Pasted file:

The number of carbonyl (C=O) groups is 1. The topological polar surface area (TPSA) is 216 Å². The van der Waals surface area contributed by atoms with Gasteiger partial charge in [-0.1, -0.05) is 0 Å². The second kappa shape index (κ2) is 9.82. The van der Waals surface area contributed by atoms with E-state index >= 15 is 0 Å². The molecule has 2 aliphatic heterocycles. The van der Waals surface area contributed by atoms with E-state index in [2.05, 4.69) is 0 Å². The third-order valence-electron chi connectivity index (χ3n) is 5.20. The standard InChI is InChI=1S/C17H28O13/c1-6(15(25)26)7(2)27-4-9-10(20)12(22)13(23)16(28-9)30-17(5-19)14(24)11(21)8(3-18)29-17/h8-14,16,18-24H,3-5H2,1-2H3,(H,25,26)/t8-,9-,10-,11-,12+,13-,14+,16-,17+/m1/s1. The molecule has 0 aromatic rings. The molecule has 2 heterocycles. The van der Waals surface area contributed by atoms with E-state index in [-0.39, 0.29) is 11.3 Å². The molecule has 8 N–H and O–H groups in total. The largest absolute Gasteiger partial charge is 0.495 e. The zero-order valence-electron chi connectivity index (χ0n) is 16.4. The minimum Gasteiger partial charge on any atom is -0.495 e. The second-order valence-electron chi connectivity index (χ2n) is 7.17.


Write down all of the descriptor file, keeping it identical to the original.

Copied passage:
The number of carbonyl (C=O) groups is 1. The topological polar surface area (TPSA) is 216 Å². The van der Waals surface area contributed by atoms with Gasteiger partial charge in [-0.1, -0.05) is 0 Å². The second kappa shape index (κ2) is 9.82. The van der Waals surface area contributed by atoms with E-state index >= 15 is 0 Å². The molecule has 2 aliphatic heterocycles. The van der Waals surface area contributed by atoms with E-state index in [2.05, 4.69) is 0 Å². The third-order valence-electron chi connectivity index (χ3n) is 5.20. The standard InChI is InChI=1S/C17H28O13/c1-6(15(25)26)7(2)27-4-9-10(20)12(22)13(23)16(28-9)30-17(5-19)14(24)11(21)8(3-18)29-17/h8-14,16,18-24H,3-5H2,1-2H3,(H,25,26)/t8-,9-,10-,11-,12+,13-,14+,16-,17+/m1/s1. The molecule has 0 aromatic rings. The molecule has 2 heterocycles. The van der Waals surface area contributed by atoms with E-state index in [-0.39, 0.29) is 11.3 Å². The molecule has 8 N–H and O–H groups in total. The largest absolute Gasteiger partial charge is 0.495 e. The zero-order valence-electron chi connectivity index (χ0n) is 16.4. The minimum Gasteiger partial charge on any atom is -0.495 e. The second-order valence-electron chi connectivity index (χ2n) is 7.17.